Back to the Trip

As I rolled through the southeastern intersection of walkways, a couple sat embraced as the sun rose, looking southeast toward Mount Rainier. Smiling and looking in each others eyes, budding love giving off a clear aura around those cutesies.

I rolled on as the Limebike battery started to sputter as I rolled onto the pedestrian overpass that connects to the University District station. I made it before it became a brick, locked the bike, confirmed it since sometimes the Libebike locks flake. Then I stood among the group of fellow transit riders to take the elevator to subsurface levels.

I watched the surface disappear from the elevator windows as we went down. A few seconds later the platform came into view and two LRT Vehicles stood ready for passengers. I checked which departure was in queue next and boarded the train. This departure, at 7:25am was boarded to approximately 35% capacity already (that’s about 60% of seats taken, considering a large % of capacity is standing room).

The LINK LRT rolled forth at 7:28am toward Capital Hill. In precise timing, minutes later, we rolled into the Capital Hill Stop. With short order we continued and onward through Westlake Station, University Station, Pioneer Square Station, International District Station, and onward through SODO, Beacon Hill, and the remaining stops.

More Sleuthing Observations

I’ve noted more than a few times, that something about LINK LRT is dramatically rougher in ride quality than Trimet’s MAX LRT. The thing that seems to come up as the issue is the tracks are laid funky. The few sections on MAX that had this ride quality issue in the past were replaced and haven’t had the issue since.

This issue I speak of specifically, is when the flanged wheels of the LRT vehicle hunt for the center position. This causes a jarring back and forth of the vehicle as it travels forward, and thus a somewhat rough ride. It also seems compounded, that maybe these vehicles are lighter and bouncier, suspension is bouncier, or something is causing these vehicles to hunt back and forth like this versus some of the comparative light rail around the United States.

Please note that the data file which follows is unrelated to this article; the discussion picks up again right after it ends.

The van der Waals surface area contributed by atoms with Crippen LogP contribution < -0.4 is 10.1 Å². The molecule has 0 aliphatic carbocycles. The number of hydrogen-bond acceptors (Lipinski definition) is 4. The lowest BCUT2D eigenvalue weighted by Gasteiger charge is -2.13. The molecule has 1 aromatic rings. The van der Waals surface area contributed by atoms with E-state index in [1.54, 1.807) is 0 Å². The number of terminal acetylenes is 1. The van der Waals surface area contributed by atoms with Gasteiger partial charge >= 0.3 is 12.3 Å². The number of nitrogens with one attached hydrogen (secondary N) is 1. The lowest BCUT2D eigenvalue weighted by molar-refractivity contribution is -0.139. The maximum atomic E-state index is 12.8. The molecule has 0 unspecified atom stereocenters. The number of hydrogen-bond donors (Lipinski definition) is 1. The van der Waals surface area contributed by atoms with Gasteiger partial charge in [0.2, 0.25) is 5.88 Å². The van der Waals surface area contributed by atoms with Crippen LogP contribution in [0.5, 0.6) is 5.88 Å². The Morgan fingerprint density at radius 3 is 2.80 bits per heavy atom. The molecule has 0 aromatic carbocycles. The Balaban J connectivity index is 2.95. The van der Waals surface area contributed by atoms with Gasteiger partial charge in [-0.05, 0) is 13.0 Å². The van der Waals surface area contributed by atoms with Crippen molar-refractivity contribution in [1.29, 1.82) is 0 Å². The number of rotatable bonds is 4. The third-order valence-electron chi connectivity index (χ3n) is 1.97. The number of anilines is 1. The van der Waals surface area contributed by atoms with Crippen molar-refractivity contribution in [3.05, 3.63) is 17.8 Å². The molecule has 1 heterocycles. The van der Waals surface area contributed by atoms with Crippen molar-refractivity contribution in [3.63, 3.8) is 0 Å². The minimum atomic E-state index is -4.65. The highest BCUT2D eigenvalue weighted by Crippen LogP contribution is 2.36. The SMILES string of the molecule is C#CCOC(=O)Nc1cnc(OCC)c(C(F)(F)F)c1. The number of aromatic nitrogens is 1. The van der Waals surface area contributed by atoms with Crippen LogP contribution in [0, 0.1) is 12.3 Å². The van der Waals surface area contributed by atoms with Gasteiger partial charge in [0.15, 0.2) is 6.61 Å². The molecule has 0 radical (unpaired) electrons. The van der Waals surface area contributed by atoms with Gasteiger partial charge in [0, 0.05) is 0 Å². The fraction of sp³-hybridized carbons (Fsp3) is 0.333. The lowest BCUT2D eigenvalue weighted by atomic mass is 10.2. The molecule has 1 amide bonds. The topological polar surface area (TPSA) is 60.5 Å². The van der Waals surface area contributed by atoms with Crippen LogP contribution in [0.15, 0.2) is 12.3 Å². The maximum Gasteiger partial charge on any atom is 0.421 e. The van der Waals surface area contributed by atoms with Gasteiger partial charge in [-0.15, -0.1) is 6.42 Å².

One thing that might make this even more evident is the fact that a lot of the tracks are on raised right of way and when a vehicle is hunting between each flange at 50 or 60 feet, or higher, up in the air it’s a bit unsettling.

Last observation for this run, was the peculiar nature of the path the light rail runs out of downtown through Beacon Hill, heading east, then southeast along various neighborhoods in the street but then raises up again heading west across the interstate and rail lines. As this turn to head back south again is made one can face north and see the city in the distance and Boeing Field in the foreground. It makes it very clear that the most direct and efficient route to the airport was not the route chosen. Another one of those odd US traditions of disabling transit by purposely choosing inefficient routes so it would theoretically connect to points where people are located. It’s always seemed like one of the most inefficient methods of transit planning and operation.

…the day continued… but I just went and posted this without completion of post. Maybe I’ll be able to wrap this one up one day.

 

Sunday Transiting Sunset Hill to Greenwood to Downtown Seattle and Around

A few Sundays ago I did something I haven’t done in ages. I took a walk to 85th and 32nd northwest. That’s slightly further up the hill in the Sunset Hill Neighborhood.

There on the corner sits a coffee shop called Cafe Fiore, A solid, 3rd wave, high quality style coffee shop. It often has little pastry items and few Top Pot Donuts. Once I arrived a few observations immediately came to me. The line was in the ~20+ minute range. Almost every seat outside along the sidewalk, all 12 or so of them were packed, and every seat inside was taken up too. Clearly I wasn’t going to be able to sit down, relax, and think introspectively.